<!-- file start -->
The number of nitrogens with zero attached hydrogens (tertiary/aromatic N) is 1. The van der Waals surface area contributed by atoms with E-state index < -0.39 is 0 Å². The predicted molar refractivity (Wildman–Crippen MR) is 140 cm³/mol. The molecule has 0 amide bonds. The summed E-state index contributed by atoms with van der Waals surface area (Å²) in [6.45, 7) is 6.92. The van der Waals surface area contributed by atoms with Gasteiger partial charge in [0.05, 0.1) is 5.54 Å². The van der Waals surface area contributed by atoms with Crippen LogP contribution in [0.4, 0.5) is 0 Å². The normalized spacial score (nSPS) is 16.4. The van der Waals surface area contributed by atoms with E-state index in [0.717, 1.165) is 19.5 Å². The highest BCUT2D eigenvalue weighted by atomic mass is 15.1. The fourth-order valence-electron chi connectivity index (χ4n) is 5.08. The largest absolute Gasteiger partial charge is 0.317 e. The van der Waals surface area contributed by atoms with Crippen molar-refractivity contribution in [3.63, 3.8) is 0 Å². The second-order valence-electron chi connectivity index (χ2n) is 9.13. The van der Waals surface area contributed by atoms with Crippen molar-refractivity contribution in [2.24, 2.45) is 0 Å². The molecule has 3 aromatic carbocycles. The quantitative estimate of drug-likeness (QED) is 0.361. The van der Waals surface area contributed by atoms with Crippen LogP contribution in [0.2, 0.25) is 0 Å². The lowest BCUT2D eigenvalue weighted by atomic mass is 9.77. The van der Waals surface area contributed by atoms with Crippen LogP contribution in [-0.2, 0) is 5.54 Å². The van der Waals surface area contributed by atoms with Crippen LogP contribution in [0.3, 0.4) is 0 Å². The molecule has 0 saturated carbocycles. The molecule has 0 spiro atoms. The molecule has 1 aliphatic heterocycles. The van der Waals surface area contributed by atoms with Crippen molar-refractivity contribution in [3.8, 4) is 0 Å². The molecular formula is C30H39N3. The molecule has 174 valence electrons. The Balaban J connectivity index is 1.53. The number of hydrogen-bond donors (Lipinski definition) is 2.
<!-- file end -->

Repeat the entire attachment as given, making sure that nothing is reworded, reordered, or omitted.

The number of nitrogens with zero attached hydrogens (tertiary/aromatic N) is 1. The van der Waals surface area contributed by atoms with E-state index < -0.39 is 0 Å². The predicted molar refractivity (Wildman–Crippen MR) is 140 cm³/mol. The molecule has 0 amide bonds. The summed E-state index contributed by atoms with van der Waals surface area (Å²) in [6.45, 7) is 6.92. The van der Waals surface area contributed by atoms with Gasteiger partial charge in [0.05, 0.1) is 5.54 Å². The van der Waals surface area contributed by atoms with Crippen LogP contribution in [0.4, 0.5) is 0 Å². The normalized spacial score (nSPS) is 16.4. The van der Waals surface area contributed by atoms with E-state index in [0.717, 1.165) is 19.5 Å². The highest BCUT2D eigenvalue weighted by atomic mass is 15.1. The fourth-order valence-electron chi connectivity index (χ4n) is 5.08. The largest absolute Gasteiger partial charge is 0.317 e. The van der Waals surface area contributed by atoms with Crippen molar-refractivity contribution in [3.63, 3.8) is 0 Å². The second-order valence-electron chi connectivity index (χ2n) is 9.13. The van der Waals surface area contributed by atoms with Crippen molar-refractivity contribution in [2.24, 2.45) is 0 Å². The molecule has 3 aromatic carbocycles. The quantitative estimate of drug-likeness (QED) is 0.361. The van der Waals surface area contributed by atoms with Crippen LogP contribution in [0.2, 0.25) is 0 Å². The lowest BCUT2D eigenvalue weighted by atomic mass is 9.77. The van der Waals surface area contributed by atoms with Crippen LogP contribution in [-0.2, 0) is 5.54 Å². The van der Waals surface area contributed by atoms with Crippen LogP contribution in [0.3, 0.4) is 0 Å². The molecule has 0 saturated carbocycles. The molecule has 0 spiro atoms. The molecule has 1 aliphatic heterocycles. The van der Waals surface area contributed by atoms with Crippen molar-refractivity contribution in [3.8, 4) is 0 Å². The molecular formula is C30H39N3. The molecule has 174 valence electrons. The Balaban J connectivity index is 1.53. The number of hydrogen-bond donors (Lipinski definition) is 2.